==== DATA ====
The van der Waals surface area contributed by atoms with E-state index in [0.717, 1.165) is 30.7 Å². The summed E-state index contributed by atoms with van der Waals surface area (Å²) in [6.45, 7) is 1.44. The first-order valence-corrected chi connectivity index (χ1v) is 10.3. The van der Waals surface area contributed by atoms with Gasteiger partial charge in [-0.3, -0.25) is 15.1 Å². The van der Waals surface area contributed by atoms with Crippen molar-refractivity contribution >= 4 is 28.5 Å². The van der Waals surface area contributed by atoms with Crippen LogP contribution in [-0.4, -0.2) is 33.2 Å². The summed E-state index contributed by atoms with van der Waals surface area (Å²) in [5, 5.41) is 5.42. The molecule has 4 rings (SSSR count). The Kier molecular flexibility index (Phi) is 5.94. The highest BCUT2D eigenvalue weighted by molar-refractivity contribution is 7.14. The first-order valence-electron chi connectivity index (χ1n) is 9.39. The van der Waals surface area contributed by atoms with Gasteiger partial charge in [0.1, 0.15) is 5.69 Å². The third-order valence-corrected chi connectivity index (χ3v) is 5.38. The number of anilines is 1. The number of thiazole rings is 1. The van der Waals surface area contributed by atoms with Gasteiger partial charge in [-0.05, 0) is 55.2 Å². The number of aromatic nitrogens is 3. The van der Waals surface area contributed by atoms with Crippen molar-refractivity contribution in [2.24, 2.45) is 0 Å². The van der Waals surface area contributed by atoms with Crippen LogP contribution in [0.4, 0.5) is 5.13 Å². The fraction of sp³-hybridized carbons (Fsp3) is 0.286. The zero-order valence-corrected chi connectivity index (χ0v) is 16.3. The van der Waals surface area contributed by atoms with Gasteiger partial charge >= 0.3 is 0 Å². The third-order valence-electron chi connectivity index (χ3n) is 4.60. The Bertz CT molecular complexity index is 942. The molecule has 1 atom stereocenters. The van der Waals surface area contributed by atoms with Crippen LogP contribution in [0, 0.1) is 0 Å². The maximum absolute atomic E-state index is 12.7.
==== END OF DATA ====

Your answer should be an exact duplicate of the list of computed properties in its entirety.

The van der Waals surface area contributed by atoms with E-state index in [0.717, 1.165) is 30.7 Å². The summed E-state index contributed by atoms with van der Waals surface area (Å²) in [6.45, 7) is 1.44. The first-order valence-corrected chi connectivity index (χ1v) is 10.3. The van der Waals surface area contributed by atoms with Gasteiger partial charge in [-0.3, -0.25) is 15.1 Å². The van der Waals surface area contributed by atoms with Crippen molar-refractivity contribution >= 4 is 28.5 Å². The van der Waals surface area contributed by atoms with Crippen LogP contribution in [-0.4, -0.2) is 33.2 Å². The summed E-state index contributed by atoms with van der Waals surface area (Å²) in [5, 5.41) is 5.42. The molecule has 4 rings (SSSR count). The Kier molecular flexibility index (Phi) is 5.94. The highest BCUT2D eigenvalue weighted by molar-refractivity contribution is 7.14. The first-order valence-electron chi connectivity index (χ1n) is 9.39. The van der Waals surface area contributed by atoms with Gasteiger partial charge in [0.1, 0.15) is 5.69 Å². The third-order valence-corrected chi connectivity index (χ3v) is 5.38. The number of anilines is 1. The number of thiazole rings is 1. The van der Waals surface area contributed by atoms with Gasteiger partial charge in [-0.05, 0) is 55.2 Å². The number of aromatic nitrogens is 3. The van der Waals surface area contributed by atoms with Crippen molar-refractivity contribution in [2.24, 2.45) is 0 Å². The van der Waals surface area contributed by atoms with Crippen LogP contribution in [0.4, 0.5) is 5.13 Å². The fraction of sp³-hybridized carbons (Fsp3) is 0.286. The zero-order valence-corrected chi connectivity index (χ0v) is 16.3. The van der Waals surface area contributed by atoms with Gasteiger partial charge >= 0.3 is 0 Å². The third-order valence-electron chi connectivity index (χ3n) is 4.60. The Bertz CT molecular complexity index is 942. The molecule has 1 atom stereocenters. The van der Waals surface area contributed by atoms with Crippen LogP contribution in [0, 0.1) is 0 Å². The maximum absolute atomic E-state index is 12.7.